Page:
By overshooting our monetary target, I anticipate having an initial withdrawal rate under 3%. We’ll have ample room to scale back spending if necessary, but the odds of such a need with an exceptionally low withdrawal rate is terrifically unlikely.
Reason #8: You don’t know what the future will bring.
Could you be any less specific? I suppose we’re talking about a financial catastrophe that has nothing to do with the stock market. A lawsuit or loss that insurance doesn’t cover, for example. Or maybe something more insidious, like lifestyle creep or a newfound penchant for ultra-fine dining and multimillion dollar homes.
If any of these unlikely scenarios develop, I could consider going back to work to cover the expense. If too much time has passed, it could be difficult to get back into medicine, but I do have marketable skills and will always carry the M.D. behind my name. Consulting jobs exist; sales jobs in medicine can be lucrative. I’ve learned that I rather enjoy writing, and if push came to shove, I’ll bet I could find a way to earn money with this QWERTY keyboard.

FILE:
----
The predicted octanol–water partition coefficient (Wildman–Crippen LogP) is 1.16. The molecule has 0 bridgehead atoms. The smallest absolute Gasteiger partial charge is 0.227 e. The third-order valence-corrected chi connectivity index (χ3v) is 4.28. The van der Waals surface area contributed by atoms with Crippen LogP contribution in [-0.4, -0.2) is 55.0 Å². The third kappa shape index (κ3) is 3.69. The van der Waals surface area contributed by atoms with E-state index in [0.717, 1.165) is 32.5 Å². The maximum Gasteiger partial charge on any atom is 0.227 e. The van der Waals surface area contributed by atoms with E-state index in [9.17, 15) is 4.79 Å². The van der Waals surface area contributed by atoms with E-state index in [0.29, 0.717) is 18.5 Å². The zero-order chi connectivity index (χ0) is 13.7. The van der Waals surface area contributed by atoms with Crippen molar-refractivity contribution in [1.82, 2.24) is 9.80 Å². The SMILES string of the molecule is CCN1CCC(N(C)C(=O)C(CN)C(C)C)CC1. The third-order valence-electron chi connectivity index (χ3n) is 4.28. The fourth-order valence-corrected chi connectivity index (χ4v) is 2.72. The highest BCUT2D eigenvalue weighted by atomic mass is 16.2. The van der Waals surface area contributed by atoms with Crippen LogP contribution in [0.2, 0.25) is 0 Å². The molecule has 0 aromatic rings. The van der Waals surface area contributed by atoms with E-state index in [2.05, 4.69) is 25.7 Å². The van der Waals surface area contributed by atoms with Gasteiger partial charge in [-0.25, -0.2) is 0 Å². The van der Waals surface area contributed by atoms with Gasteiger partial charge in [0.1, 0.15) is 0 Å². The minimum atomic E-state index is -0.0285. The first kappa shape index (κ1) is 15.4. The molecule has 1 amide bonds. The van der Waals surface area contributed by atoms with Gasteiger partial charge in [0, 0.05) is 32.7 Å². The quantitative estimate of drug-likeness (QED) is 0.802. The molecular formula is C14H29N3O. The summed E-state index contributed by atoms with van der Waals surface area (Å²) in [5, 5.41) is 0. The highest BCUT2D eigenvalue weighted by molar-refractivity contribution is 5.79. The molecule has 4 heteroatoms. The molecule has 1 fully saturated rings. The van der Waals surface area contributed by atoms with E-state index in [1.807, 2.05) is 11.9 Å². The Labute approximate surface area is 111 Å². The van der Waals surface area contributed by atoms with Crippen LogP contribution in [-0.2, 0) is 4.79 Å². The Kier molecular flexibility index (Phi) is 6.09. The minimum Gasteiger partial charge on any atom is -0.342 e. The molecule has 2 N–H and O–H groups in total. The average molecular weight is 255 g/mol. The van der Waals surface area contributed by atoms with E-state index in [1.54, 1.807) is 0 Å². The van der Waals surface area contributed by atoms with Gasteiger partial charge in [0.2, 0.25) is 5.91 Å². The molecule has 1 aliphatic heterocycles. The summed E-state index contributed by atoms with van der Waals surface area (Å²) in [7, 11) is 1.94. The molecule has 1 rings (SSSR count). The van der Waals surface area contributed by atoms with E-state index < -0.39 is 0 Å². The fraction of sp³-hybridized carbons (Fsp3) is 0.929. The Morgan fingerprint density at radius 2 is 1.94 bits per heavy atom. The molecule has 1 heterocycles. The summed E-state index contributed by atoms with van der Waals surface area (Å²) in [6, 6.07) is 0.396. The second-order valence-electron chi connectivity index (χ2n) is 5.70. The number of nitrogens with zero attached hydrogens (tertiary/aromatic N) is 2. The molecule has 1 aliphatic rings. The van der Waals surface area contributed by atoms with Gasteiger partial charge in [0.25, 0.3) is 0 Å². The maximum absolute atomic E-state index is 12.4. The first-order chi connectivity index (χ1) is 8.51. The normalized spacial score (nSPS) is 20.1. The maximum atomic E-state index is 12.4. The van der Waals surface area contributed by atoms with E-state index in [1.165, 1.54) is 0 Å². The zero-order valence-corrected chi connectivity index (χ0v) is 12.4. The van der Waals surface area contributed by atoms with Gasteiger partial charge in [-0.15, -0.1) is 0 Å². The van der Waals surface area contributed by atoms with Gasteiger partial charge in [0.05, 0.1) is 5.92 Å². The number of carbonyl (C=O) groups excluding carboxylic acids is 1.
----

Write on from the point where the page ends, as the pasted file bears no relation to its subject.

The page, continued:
The uncertainty of the future only serves to affirm my decision to retire early. I don’t know what lies ahead, so I had best take full advantage of the upcoming years while I have my youth, my health, and my family living with me.
I rest my case.
Having rejected eight pretty good reasons not to retire early, I seem to be running out of excuses. I’m on target to wrap up my full time job in the summer of 2018 (when I’m fully vested in employer contributions to my 401(k)).
I think I’ll be ready to pull the trigger unless you can convince me otherwise. Hit me with your best shot. Still think I shouldn’t retire early?
– Physician On FIRE